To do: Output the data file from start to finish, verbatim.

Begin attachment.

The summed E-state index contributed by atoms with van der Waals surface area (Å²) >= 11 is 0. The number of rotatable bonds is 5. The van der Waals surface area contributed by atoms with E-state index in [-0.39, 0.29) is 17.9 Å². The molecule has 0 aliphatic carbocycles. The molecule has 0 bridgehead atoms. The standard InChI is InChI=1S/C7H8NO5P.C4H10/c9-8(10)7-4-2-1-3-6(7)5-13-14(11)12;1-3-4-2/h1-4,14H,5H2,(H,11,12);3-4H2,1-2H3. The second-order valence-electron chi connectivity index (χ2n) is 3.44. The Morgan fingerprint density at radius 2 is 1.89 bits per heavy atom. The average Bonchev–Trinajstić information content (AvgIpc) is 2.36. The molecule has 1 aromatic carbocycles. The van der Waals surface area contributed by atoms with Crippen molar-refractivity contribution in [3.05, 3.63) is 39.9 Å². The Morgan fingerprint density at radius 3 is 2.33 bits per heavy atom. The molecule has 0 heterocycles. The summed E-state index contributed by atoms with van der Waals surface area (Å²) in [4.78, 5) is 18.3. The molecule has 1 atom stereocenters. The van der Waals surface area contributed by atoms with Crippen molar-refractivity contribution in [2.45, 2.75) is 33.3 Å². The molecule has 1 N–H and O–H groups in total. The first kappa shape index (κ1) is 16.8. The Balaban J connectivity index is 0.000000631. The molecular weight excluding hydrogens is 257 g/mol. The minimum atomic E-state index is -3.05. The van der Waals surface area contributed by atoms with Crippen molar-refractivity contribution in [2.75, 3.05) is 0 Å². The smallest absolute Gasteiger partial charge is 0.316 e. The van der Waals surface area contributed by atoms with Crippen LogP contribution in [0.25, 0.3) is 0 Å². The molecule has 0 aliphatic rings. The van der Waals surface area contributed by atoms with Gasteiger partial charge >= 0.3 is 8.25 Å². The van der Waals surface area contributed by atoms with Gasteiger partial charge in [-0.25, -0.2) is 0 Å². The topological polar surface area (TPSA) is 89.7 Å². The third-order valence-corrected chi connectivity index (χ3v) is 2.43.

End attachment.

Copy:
The summed E-state index contributed by atoms with van der Waals surface area (Å²) >= 11 is 0. The number of rotatable bonds is 5. The van der Waals surface area contributed by atoms with E-state index in [-0.39, 0.29) is 17.9 Å². The molecule has 0 aliphatic carbocycles. The molecule has 0 bridgehead atoms. The standard InChI is InChI=1S/C7H8NO5P.C4H10/c9-8(10)7-4-2-1-3-6(7)5-13-14(11)12;1-3-4-2/h1-4,14H,5H2,(H,11,12);3-4H2,1-2H3. The second-order valence-electron chi connectivity index (χ2n) is 3.44. The Morgan fingerprint density at radius 2 is 1.89 bits per heavy atom. The average Bonchev–Trinajstić information content (AvgIpc) is 2.36. The molecule has 1 aromatic carbocycles. The van der Waals surface area contributed by atoms with Crippen molar-refractivity contribution in [3.05, 3.63) is 39.9 Å². The Morgan fingerprint density at radius 3 is 2.33 bits per heavy atom. The molecule has 0 heterocycles. The summed E-state index contributed by atoms with van der Waals surface area (Å²) in [4.78, 5) is 18.3. The molecule has 1 atom stereocenters. The van der Waals surface area contributed by atoms with Crippen molar-refractivity contribution in [2.45, 2.75) is 33.3 Å². The molecule has 1 N–H and O–H groups in total. The first kappa shape index (κ1) is 16.8. The Balaban J connectivity index is 0.000000631. The molecular weight excluding hydrogens is 257 g/mol. The minimum atomic E-state index is -3.05. The van der Waals surface area contributed by atoms with Crippen molar-refractivity contribution in [2.75, 3.05) is 0 Å². The smallest absolute Gasteiger partial charge is 0.316 e. The van der Waals surface area contributed by atoms with Crippen LogP contribution in [0.25, 0.3) is 0 Å². The molecule has 0 aliphatic rings. The van der Waals surface area contributed by atoms with Gasteiger partial charge >= 0.3 is 8.25 Å². The van der Waals surface area contributed by atoms with Gasteiger partial charge in [-0.25, -0.2) is 0 Å². The topological polar surface area (TPSA) is 89.7 Å². The third-order valence-corrected chi connectivity index (χ3v) is 2.43.